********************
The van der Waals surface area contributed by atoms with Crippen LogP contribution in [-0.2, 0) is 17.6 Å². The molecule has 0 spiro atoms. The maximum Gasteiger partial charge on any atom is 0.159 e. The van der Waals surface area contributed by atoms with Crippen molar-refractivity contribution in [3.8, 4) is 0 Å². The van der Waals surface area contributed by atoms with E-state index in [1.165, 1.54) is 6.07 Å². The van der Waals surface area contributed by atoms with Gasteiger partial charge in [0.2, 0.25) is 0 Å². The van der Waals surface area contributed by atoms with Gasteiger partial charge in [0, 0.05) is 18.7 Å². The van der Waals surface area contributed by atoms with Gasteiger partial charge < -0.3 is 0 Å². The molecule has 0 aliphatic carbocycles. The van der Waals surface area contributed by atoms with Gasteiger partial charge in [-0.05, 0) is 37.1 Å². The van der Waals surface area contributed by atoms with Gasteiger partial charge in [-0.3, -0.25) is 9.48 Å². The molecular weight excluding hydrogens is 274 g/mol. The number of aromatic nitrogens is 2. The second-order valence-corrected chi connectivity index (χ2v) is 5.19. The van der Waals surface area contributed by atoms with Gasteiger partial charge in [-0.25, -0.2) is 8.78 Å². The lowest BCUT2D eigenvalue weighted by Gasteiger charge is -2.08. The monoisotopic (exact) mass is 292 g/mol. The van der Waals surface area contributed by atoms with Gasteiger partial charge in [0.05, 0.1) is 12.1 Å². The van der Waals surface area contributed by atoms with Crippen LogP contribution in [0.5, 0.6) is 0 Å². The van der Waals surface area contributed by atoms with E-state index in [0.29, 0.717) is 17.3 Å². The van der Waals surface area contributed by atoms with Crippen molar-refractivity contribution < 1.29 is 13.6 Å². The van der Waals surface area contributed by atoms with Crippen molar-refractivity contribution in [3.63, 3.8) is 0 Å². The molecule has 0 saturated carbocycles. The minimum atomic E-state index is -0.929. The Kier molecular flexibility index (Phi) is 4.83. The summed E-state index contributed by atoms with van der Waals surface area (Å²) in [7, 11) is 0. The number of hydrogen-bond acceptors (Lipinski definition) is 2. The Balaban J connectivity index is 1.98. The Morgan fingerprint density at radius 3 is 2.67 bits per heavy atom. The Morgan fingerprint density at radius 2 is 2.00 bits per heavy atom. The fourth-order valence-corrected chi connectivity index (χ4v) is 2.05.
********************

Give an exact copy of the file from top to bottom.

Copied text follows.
The van der Waals surface area contributed by atoms with Crippen LogP contribution in [-0.2, 0) is 17.6 Å². The molecule has 0 spiro atoms. The maximum Gasteiger partial charge on any atom is 0.159 e. The van der Waals surface area contributed by atoms with Crippen molar-refractivity contribution in [3.8, 4) is 0 Å². The van der Waals surface area contributed by atoms with E-state index in [1.165, 1.54) is 6.07 Å². The van der Waals surface area contributed by atoms with Gasteiger partial charge in [0.2, 0.25) is 0 Å². The van der Waals surface area contributed by atoms with Gasteiger partial charge in [0, 0.05) is 18.7 Å². The van der Waals surface area contributed by atoms with Gasteiger partial charge < -0.3 is 0 Å². The molecule has 0 aliphatic carbocycles. The van der Waals surface area contributed by atoms with Gasteiger partial charge in [-0.05, 0) is 37.1 Å². The van der Waals surface area contributed by atoms with Gasteiger partial charge in [-0.3, -0.25) is 9.48 Å². The molecular weight excluding hydrogens is 274 g/mol. The number of aromatic nitrogens is 2. The second-order valence-corrected chi connectivity index (χ2v) is 5.19. The van der Waals surface area contributed by atoms with Gasteiger partial charge in [-0.25, -0.2) is 8.78 Å². The lowest BCUT2D eigenvalue weighted by Gasteiger charge is -2.08. The monoisotopic (exact) mass is 292 g/mol. The van der Waals surface area contributed by atoms with Gasteiger partial charge in [0.05, 0.1) is 12.1 Å². The van der Waals surface area contributed by atoms with Crippen LogP contribution in [0.5, 0.6) is 0 Å². The van der Waals surface area contributed by atoms with E-state index in [0.29, 0.717) is 17.3 Å². The van der Waals surface area contributed by atoms with Crippen molar-refractivity contribution < 1.29 is 13.6 Å². The van der Waals surface area contributed by atoms with Crippen molar-refractivity contribution in [3.63, 3.8) is 0 Å². The molecule has 0 saturated carbocycles. The minimum atomic E-state index is -0.929. The Kier molecular flexibility index (Phi) is 4.83. The summed E-state index contributed by atoms with van der Waals surface area (Å²) in [7, 11) is 0. The number of hydrogen-bond acceptors (Lipinski definition) is 2. The Balaban J connectivity index is 1.98. The Morgan fingerprint density at radius 3 is 2.67 bits per heavy atom. The Morgan fingerprint density at radius 2 is 2.00 bits per heavy atom. The fourth-order valence-corrected chi connectivity index (χ4v) is 2.05.